Chinese casino mogul Lui Che Woo has built his Galaxy empire into the No. 2 operator in Macau, the Chinese island that is by far the largest gambling mecca in the world. According to a recent Bloomberg interview, the octogenarian sees further growth in Macau, evidenced by his plans to quadruple the size of his flagship Galaxy Macau property. But he is also looking for opportunities in foreign markets, including the U.S. where overall gambling revenue is on a multi-year upward trajectory.
While individual properties might be on his wish list, he certainly has the capital to pursue well-positioned operators with diversified property portfolios. So, which U.S. companies might peak his interest?
Biggest bank for the buck
Caesars Entertainment (NASDAQ:CZR) would likely be an interesting opportunity given its large operating footprint in the U.S., especially on the Strip in Las Vegas. These assets are complemented by a select group of other properties sprinkled around the world. The company continues to struggle under the weight of a massive debt load, the result of an ill-advised leveraged buyout led by TPG and Apollo in 2008. However, Caesars does have some prized assets, including its flagship Caesars Palace property in Las Vegas. It also has one of the industry's largest loyalty-membership programs with more than 40 million members.
In its latest fiscal year, Caesars reported fairly timid results, evidenced by a 1.3% top-line gain in its Las Vegas segment; performance trailed the Las Vegas Strip's reported growth of 4.8%. More notably, the company's adjusted operating profitability slipped versus the prior year. This was due to a drop in core gambling revenue that was largely caused by a concerted effort to maintain customer market share through discounts and freebies. The net result for Caesars was weak cash flow, a competitive disadvantage in an industry that requires seemingly never-ending capital- reinvestment programs to drive customer volumes.
Unfortunately, Caesars seems intent on making itself increasingly less desirable through its current asset- divestiture program. It's a strategy that picked up speed after a sale of four properties to a company-sponsored investment vehicle, publicly traded Caesars Acquisition, for roughly $2.2 billion in early March. While Caesars continues to have a desirable portfolio of diversified properties, including the Caesars Palace and Paris properties on the Las Vegas Strip, the company's debt load would probably cause Galaxy to take a pass.
Gambling across the heartland
Fortunately for Galaxy, there are other intriguing opportunities. Boyd Gaming (NYSE:BYD) is a diversified operator of properties that are concentrated in the heartland of America and supplemented by positions in Atlantic City, N.J. and Las Vegas. Unlike Caesars, Boyd has been more prudent with its balance sheet. This has allowed it to pursue growth through the acquisition channel, highlighted by its late 2012 purchase of Peninsula Gaming, a transaction that added five properties and further diversified its geographic footprint.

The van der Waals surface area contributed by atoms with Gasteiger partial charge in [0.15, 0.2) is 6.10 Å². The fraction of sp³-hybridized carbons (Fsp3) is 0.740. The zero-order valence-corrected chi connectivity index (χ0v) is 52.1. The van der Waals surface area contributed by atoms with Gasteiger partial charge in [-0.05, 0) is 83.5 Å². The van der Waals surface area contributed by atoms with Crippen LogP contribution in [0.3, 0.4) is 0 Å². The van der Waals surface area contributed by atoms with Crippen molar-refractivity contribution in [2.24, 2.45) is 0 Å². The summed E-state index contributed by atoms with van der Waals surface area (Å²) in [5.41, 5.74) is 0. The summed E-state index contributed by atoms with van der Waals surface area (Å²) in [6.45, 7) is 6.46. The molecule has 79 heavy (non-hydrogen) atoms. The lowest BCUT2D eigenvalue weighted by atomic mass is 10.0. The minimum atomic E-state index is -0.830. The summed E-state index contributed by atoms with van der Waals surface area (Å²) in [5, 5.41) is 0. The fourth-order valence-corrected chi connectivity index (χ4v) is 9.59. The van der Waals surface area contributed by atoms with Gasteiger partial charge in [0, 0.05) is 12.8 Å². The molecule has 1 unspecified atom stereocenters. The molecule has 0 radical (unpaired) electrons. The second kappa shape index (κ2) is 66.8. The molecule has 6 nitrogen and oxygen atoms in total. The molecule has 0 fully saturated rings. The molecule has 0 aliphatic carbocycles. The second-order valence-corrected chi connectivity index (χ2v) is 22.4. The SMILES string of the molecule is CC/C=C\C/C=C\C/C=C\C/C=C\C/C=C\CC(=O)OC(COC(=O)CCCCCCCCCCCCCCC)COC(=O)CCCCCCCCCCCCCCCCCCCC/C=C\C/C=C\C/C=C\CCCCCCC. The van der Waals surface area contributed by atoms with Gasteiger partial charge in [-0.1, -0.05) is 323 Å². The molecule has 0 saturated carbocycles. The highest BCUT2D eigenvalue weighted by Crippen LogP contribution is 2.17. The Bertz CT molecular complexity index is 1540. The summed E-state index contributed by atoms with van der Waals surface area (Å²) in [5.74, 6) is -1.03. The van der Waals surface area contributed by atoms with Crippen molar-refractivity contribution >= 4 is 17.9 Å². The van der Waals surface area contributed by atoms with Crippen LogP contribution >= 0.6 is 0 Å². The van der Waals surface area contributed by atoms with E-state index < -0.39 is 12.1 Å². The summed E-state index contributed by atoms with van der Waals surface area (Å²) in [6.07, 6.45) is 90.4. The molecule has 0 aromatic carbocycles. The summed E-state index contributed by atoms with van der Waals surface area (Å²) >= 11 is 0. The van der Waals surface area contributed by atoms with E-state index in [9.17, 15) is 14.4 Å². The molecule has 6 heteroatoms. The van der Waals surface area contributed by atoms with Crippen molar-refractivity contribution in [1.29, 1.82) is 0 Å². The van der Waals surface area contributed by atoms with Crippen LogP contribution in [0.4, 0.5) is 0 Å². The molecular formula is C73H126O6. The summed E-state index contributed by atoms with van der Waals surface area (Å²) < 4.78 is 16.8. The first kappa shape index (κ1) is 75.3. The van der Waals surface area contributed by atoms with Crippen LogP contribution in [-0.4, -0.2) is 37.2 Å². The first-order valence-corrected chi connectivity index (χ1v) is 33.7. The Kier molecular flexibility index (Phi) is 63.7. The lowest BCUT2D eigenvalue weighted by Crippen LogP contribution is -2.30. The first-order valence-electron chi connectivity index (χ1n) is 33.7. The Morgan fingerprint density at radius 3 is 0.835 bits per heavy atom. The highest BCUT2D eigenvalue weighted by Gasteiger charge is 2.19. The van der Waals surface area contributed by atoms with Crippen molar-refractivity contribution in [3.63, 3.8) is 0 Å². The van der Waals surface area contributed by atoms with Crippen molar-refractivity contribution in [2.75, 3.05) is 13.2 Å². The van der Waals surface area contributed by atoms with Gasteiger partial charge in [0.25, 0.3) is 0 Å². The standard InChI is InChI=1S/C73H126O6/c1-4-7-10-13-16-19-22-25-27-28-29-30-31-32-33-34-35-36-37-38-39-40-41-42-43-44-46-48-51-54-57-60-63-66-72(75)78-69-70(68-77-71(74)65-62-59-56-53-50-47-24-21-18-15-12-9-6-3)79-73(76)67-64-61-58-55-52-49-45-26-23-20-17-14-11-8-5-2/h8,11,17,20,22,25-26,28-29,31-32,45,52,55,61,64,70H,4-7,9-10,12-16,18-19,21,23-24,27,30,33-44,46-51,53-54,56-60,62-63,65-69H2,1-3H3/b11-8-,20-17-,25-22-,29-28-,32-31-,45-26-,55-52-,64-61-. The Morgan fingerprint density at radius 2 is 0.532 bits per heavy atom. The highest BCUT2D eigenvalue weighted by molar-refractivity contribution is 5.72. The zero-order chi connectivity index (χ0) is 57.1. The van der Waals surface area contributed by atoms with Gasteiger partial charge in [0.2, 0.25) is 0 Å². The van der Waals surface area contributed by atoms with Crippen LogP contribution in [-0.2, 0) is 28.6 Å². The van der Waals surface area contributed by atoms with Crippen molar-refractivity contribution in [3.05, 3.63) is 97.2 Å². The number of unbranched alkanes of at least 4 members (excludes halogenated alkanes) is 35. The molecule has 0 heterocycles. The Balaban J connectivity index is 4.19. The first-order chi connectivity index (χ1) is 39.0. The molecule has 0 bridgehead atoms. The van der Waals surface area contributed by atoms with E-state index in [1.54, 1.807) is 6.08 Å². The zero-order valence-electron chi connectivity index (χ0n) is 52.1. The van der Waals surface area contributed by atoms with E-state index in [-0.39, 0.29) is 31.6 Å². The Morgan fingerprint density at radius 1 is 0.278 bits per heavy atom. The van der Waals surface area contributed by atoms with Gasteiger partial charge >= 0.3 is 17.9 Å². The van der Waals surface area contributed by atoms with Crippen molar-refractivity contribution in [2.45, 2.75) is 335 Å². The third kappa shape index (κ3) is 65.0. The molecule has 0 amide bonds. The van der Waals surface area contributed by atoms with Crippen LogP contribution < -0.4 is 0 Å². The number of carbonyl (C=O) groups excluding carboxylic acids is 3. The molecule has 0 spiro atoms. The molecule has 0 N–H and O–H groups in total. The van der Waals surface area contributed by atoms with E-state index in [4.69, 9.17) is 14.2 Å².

In its latest fiscal year, Boyd generated solid top-line growth, up 16.6%. Performance was aided by both recent acquisitions and better sales results in ancillary areas, like its hotel and food/beverage operations. More importantly, the company reported an uptick in its operating profitability due to scale efficiencies in its purchasing and back-office operations that were a function of its larger size.
The future is also looking bright for Boyd. Its strong position in the New Jersey market has allowed it to take significant market share in online gaming, estimated at more than 40%, a product area that the state legalized in February 2013.
Also intriguing to Galaxy could be Pinnacle Entertainment (NASDAQ:PNK), a second-tier industry player that has also benefited from rising interest in gaming across America's heartland. Like Boyd, Pinnacle has used the acquisition channel to improve the diversification of its portfolio of properties. This strategy is highlighted by its 2013 purchase of Ameristar Casinos and its eight properties, including strong positions in the New Orleans and St. Louis markets. The transaction also added a toehold in the Western U.S., a source of potential growth for Pinnacle as it expands beyond its core Midwestern base.
The bottom line
Investors should be attuned to the ambitions of the large international casino operators in the growing U.S. gambling market. While Caesars is an unlikely takeout candidate, Boyd and Pinnacle could be value-added ways for foreign operators to enter the U.S. market; they need to be on investors' radars.
Robert Hanley has no position in any stocks mentioned. The Motley Fool has no position in any of the stocks mentioned. Try any of our Foolish newsletter services free for 30 days. We Fools may not all hold the same opinions, but we all believe that considering a diverse range of insights makes us better investors. The Motley Fool has a disclosure policy.